At 8.16 pm, the bearded man who’d been vacuuming when I arrived stood at the bar and knocked back whisky like it was water. After considering his thin legs and sneans, we decided he was an alcoholic. So was everyone else in the bar pre–10 pm. There was no other apparent justification for being there, unless you were particularly attached to the soundtrack—‘N Sync and Phil Collins. Hope Bros’ website professes to have “something for everyone”. This was evidently true given the motley crew skulking around the bar. In came ‘The Lynx Mob’, five mid-20s dudes wearing too much Lynx and shoes that were too shiny. A 40-ish creepy guy wearing an orange cap, sunglasses and white sneakers who we affectionately named ‘Souljah Boy’ soon followed, flicking his hair and winking at a Salient Co-Editor. A group of dudes in awkward suits accompanied by two women with brightly coloured hair went straight to the bar for tequila shots. Six men in wheelchairs rolled in. And then, of course, there was us.

Preparations for the fresher influx began just before 9 pm; meanwhile the dark interior and five hours of drinking beer was taking its toll. At 8.39 pm, I noted: “metal barriers go up outside as ‘Where is the Love?’ by BEP plays. Need to pee. Slightly despairing and questioning life decisions.” I didn’t want to pee, though, after a Salient bathroom reporter announced, “there’s some chunks floating around. Not sure if they were vomit or poo.” At 9.28 pm, I was the only female patron, as far as I could tell.

I saw no end to the bleak environment that was Hope Bros pre–10 pm, until suddenly it appeared at the bottom of a Jägerbomb. The twinkle of the disco balls caught my eye as I tipped up my glass. Maybe staying ‘til 3 am wasn’t such a bad idea, after all.


At 10.06 pm, hope was found. A group of freshly intoxicated fresher girls sprinted in and achieved the ultimate goal of the dance floor: get yourself to the highest possible point on stage and shake what yo mamma gave ya. For these girls, this meant disregarding the fact that the ‘stage’ was still in seating mode and covered with cushions while others quietly ate their dinner. I later discovered we’ve all got a bit of Sir Ed in us when it comes to getting to the top of Mt Hope Bros. As the night went on and the dance floor swelled to a writhing sea of sex and warfare, the quest to conquer the stage took on the epic proportions of the tales of Lancelot and Guinevere—the Holy Grail being the tonsils down the back of someone else’s throat. No body is spared, as my friend learned the hard way, being pinned against the stage by an angry girl mob while I desperately clawed at him.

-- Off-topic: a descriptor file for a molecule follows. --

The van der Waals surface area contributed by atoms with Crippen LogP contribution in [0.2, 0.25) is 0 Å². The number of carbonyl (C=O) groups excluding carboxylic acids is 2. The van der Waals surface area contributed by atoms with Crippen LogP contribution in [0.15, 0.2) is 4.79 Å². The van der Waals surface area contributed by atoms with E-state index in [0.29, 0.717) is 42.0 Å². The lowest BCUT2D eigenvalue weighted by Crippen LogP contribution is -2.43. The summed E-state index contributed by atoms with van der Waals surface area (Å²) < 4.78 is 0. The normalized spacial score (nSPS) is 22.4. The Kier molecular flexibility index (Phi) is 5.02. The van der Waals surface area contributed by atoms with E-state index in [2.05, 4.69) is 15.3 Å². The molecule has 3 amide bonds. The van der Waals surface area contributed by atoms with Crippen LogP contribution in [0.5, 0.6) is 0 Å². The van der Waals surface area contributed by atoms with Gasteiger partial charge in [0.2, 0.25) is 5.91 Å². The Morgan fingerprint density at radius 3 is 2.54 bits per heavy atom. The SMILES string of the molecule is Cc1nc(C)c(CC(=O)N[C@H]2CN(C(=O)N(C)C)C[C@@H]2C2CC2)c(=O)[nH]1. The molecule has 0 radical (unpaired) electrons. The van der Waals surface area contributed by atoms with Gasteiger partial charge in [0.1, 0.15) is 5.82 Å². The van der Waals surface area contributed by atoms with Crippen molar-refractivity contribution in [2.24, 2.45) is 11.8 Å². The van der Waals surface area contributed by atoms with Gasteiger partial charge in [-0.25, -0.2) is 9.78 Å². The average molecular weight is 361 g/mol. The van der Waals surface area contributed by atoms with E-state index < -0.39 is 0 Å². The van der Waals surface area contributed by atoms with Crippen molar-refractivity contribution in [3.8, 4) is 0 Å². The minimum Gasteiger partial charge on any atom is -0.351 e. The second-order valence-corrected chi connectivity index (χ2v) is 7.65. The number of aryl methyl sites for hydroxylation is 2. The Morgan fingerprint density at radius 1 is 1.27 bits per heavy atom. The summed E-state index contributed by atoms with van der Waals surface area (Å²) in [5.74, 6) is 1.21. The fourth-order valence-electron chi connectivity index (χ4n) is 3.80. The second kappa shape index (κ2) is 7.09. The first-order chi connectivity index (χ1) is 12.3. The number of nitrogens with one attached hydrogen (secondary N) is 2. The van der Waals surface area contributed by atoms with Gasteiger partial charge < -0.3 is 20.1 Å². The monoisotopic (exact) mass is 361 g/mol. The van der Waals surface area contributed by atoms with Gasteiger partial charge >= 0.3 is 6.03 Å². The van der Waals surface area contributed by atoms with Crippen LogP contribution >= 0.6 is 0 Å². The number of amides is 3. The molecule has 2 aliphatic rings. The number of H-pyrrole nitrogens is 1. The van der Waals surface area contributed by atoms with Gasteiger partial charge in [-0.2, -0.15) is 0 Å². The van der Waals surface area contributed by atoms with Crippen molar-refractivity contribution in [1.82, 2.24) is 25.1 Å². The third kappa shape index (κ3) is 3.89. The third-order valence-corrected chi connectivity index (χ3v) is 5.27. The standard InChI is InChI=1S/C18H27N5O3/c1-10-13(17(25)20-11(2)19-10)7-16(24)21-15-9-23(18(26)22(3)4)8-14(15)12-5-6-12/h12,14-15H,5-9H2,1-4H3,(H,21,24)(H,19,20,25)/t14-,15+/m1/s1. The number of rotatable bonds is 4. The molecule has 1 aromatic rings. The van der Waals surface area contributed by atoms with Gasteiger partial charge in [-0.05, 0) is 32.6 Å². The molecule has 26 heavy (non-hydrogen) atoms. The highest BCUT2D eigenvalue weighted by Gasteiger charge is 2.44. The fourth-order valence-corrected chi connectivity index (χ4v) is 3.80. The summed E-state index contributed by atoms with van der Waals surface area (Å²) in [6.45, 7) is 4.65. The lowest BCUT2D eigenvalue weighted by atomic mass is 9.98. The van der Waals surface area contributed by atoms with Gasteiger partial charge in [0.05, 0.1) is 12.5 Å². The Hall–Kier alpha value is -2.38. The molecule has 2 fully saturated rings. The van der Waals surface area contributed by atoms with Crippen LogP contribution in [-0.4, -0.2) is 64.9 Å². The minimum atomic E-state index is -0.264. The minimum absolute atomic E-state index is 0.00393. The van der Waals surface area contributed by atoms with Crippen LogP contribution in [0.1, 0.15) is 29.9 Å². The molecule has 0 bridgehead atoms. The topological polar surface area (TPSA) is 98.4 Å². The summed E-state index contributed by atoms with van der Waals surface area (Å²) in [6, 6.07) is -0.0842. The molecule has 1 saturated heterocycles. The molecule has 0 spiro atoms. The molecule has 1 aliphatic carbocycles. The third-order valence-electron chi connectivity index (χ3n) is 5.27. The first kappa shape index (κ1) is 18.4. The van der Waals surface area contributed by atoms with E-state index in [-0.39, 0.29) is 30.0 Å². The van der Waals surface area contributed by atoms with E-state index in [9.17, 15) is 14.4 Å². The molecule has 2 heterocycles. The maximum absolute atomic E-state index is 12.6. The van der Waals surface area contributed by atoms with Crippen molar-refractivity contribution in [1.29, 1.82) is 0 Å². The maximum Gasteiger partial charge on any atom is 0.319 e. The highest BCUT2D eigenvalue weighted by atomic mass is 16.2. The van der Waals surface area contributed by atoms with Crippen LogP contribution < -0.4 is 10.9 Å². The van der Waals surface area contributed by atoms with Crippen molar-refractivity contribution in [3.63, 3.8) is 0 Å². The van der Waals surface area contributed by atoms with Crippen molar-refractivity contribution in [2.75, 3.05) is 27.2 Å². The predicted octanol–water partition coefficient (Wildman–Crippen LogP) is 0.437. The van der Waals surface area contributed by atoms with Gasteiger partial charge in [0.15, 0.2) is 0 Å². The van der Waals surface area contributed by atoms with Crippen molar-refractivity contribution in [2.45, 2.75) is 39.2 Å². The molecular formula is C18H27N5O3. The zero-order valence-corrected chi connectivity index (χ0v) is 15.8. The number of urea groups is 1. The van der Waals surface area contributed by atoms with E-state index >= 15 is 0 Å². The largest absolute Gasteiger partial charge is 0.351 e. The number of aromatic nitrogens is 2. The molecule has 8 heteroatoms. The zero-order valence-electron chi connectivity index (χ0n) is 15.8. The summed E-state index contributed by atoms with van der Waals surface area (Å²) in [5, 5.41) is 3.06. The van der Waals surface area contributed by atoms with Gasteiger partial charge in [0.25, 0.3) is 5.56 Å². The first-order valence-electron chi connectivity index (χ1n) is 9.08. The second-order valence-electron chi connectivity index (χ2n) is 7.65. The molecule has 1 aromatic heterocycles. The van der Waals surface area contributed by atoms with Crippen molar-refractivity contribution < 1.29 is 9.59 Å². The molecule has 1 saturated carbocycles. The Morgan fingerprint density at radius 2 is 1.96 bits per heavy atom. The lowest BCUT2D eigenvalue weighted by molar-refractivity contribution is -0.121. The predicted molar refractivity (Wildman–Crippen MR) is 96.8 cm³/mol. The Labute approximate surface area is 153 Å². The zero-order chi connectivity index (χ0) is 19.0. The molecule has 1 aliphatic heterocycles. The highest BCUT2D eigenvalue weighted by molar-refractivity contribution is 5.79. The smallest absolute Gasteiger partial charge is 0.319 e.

Within half an hour, Hope Bros had become a jungle. I felt like a parent who takes their kids to the zoo to see the pretty cats, only to be met with lions tearing apart steaks bigger than your arm. Pre-pubescent-looking boys rubbed their hands together with glee as they scoped the fresh meat. For the baby-faced, it’s best to get in early if you don’t want to be emasculated, as around 11.30 pm, “sexy gang guys” turned up. Carnal desire was no longer thinly disguised. A girl dragged a guy into the bathroom and left with her lipstick smudged, though none visible on his face. One creep in a blue shirt repeatedly preyed on practically comatose girls—it was a relief to see girlfriends coming to the rescue and prying his victims away.